[Networking] feels "fake" because we know it involves the deflection of our natural human sociability to an ulterior end. Normally we meet strangers in the expectation that they may truly be strange, and are drawn to the multilayered mystery that each human presents. But in networking, as in prostitution, there is no time for fascination. The networker is always looking over the shoulder of the person she engages in conversation, toward whatever concrete advantage can be gleaned from the interaction-- a tip or a precious contact. This instrumentalism undermines the possibility of a group identity, say, as white-collar victims of corporate upheaval. No matter how crowded the room, the networker prowls alone, scavenging to meet his or her individual needs.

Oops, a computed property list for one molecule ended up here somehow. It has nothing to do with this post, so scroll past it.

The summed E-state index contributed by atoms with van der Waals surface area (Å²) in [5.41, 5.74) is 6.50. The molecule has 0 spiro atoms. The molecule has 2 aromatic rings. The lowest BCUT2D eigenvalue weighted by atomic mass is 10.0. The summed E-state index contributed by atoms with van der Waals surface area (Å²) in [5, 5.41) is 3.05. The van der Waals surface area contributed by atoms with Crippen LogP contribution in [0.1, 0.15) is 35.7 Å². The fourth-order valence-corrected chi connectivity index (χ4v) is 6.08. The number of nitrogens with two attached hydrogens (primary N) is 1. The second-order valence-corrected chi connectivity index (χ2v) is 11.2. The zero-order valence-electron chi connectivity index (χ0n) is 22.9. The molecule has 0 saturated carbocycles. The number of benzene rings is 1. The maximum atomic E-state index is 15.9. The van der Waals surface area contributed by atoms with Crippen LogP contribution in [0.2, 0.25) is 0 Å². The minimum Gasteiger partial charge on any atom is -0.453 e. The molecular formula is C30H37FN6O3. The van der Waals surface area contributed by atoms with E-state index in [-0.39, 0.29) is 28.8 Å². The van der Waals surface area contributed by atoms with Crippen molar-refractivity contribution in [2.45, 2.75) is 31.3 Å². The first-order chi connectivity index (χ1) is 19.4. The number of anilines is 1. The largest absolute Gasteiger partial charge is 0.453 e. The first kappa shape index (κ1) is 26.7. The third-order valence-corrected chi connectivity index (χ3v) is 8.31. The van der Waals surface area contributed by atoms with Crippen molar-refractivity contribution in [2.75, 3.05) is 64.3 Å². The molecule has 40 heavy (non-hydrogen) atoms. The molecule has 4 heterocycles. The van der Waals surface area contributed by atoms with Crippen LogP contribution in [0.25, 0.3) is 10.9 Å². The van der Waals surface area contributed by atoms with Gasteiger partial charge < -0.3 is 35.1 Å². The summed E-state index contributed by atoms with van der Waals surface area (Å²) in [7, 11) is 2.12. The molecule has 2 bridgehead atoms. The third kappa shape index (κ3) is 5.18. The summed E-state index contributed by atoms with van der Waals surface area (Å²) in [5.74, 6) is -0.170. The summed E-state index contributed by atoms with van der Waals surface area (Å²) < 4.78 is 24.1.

Source: Bait and Switch: The (Futile) Pursuit of the American Dream, Pages: 62
Contributed by: aarons